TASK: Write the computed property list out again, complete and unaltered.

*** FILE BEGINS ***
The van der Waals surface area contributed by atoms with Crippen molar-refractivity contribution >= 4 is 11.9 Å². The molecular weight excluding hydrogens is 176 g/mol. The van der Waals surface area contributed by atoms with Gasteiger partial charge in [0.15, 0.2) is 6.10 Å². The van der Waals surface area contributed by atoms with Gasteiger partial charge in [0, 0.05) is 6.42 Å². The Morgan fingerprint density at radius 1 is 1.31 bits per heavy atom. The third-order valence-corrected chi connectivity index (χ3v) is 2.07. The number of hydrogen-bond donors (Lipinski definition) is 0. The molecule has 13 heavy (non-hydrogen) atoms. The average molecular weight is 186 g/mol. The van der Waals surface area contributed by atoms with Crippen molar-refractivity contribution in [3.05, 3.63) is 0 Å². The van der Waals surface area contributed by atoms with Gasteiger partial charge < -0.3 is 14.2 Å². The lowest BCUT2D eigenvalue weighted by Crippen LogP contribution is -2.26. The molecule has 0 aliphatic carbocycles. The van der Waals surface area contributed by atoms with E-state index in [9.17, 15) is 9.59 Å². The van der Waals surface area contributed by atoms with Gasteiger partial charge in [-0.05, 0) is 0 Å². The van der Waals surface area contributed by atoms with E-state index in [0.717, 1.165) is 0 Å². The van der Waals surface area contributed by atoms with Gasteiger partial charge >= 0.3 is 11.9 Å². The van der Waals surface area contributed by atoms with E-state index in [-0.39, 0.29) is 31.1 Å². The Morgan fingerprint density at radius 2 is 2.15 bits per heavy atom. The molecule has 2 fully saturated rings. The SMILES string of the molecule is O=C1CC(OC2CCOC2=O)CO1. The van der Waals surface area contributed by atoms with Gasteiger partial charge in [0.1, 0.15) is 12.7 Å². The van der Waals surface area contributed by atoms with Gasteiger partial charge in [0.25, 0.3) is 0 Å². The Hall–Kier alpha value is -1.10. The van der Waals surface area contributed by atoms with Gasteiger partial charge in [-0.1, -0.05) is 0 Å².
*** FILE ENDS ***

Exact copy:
The van der Waals surface area contributed by atoms with Crippen molar-refractivity contribution >= 4 is 11.9 Å². The molecular weight excluding hydrogens is 176 g/mol. The van der Waals surface area contributed by atoms with Gasteiger partial charge in [0.15, 0.2) is 6.10 Å². The van der Waals surface area contributed by atoms with Gasteiger partial charge in [0, 0.05) is 6.42 Å². The Morgan fingerprint density at radius 1 is 1.31 bits per heavy atom. The third-order valence-corrected chi connectivity index (χ3v) is 2.07. The number of hydrogen-bond donors (Lipinski definition) is 0. The molecule has 13 heavy (non-hydrogen) atoms. The average molecular weight is 186 g/mol. The van der Waals surface area contributed by atoms with Crippen molar-refractivity contribution in [3.05, 3.63) is 0 Å². The van der Waals surface area contributed by atoms with Gasteiger partial charge < -0.3 is 14.2 Å². The lowest BCUT2D eigenvalue weighted by Crippen LogP contribution is -2.26. The molecule has 0 aliphatic carbocycles. The van der Waals surface area contributed by atoms with E-state index in [9.17, 15) is 9.59 Å². The van der Waals surface area contributed by atoms with Gasteiger partial charge in [-0.05, 0) is 0 Å². The van der Waals surface area contributed by atoms with E-state index in [0.717, 1.165) is 0 Å². The van der Waals surface area contributed by atoms with Gasteiger partial charge >= 0.3 is 11.9 Å². The van der Waals surface area contributed by atoms with E-state index in [-0.39, 0.29) is 31.1 Å². The Morgan fingerprint density at radius 2 is 2.15 bits per heavy atom. The molecule has 2 fully saturated rings. The SMILES string of the molecule is O=C1CC(OC2CCOC2=O)CO1. The van der Waals surface area contributed by atoms with Gasteiger partial charge in [0.1, 0.15) is 12.7 Å². The van der Waals surface area contributed by atoms with Gasteiger partial charge in [0.25, 0.3) is 0 Å². The Hall–Kier alpha value is -1.10. The van der Waals surface area contributed by atoms with Gasteiger partial charge in [-0.1, -0.05) is 0 Å².